Some of the best economic discussions I’ve had this month were with my automechanic. We’ve discussed solar power. Land use laws. Housing development. And yes, trends in new and used auto sales. We are both firmly in agreement: new auto sales in North America peaked this decade and are unlikely to see those levels again for a long, long time.
The next five years should see a very active trade, however, in used autos. This is good for car parts, used auto dealers, and of course automechanics. Interestingly, a trend in used cars may even attract those interested in going Green. A recent piece in WIRED magazine indicates that the resources and energy required to build new cars–even hybrid cars–constitutes a form of carbon debt that takes time, years, to pay back. By holding on to a used car, you are forestalling the trigger of new production.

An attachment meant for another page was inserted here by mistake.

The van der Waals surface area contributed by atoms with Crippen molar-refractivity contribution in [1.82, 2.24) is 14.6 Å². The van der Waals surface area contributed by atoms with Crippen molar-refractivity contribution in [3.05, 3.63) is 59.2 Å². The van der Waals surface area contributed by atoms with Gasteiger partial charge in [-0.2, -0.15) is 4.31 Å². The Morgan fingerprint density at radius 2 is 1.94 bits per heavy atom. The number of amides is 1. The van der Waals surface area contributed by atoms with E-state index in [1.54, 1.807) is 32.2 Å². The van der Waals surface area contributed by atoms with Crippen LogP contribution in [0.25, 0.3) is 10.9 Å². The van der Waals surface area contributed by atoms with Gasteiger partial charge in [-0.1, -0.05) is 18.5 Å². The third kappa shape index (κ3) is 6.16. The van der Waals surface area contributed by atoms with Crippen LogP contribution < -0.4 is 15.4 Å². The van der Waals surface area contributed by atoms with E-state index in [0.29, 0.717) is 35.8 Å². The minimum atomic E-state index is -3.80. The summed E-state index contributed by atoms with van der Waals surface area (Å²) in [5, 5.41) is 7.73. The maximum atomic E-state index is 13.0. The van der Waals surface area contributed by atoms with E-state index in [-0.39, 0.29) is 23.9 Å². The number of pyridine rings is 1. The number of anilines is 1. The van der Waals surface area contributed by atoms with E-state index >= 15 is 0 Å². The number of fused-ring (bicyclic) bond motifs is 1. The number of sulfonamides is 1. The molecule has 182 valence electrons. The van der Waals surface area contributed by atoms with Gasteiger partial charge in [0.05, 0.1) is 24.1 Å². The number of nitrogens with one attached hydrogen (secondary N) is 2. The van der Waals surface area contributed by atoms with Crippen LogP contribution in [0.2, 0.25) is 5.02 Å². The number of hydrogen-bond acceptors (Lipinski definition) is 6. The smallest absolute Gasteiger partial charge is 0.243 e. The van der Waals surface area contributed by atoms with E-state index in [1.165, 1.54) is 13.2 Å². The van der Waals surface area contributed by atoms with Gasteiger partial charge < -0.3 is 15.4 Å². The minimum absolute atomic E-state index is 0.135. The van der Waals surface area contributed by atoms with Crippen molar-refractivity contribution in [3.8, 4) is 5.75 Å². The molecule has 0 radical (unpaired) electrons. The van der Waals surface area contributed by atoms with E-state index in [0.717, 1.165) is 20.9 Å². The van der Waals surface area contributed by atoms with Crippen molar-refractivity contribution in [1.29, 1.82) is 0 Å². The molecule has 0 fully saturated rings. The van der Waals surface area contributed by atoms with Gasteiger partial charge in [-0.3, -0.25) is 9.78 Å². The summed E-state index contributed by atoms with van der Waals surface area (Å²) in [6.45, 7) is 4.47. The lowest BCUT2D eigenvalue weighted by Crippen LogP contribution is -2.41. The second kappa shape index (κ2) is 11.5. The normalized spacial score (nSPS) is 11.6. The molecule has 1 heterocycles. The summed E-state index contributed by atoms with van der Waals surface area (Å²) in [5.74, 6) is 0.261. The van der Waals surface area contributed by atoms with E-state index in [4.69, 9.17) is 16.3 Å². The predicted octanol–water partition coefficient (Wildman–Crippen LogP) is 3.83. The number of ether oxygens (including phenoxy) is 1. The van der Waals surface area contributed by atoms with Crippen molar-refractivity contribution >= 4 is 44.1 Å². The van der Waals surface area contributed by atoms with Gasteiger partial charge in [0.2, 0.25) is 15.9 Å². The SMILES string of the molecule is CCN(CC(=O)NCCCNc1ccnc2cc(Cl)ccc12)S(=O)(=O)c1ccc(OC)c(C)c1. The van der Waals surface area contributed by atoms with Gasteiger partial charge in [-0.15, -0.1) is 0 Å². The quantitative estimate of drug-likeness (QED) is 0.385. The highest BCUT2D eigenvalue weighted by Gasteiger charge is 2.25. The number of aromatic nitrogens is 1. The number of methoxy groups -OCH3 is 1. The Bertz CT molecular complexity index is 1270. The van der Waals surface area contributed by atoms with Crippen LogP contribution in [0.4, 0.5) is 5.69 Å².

The United States has about one vehicle per capita. That’s all buses, trucks, and autos. Although public policy is doing little to nothing to either help us reduce miles driven, or give Americans new public transport as an option, the price of oil has worked its magic. This is why it’s my hope, and the hope of others, that at least a portion of the now collapsed productive capacity of the US auto industry will be re-tooled to build trains and rolling stock.
We need trains. And Detroit needs the jobs.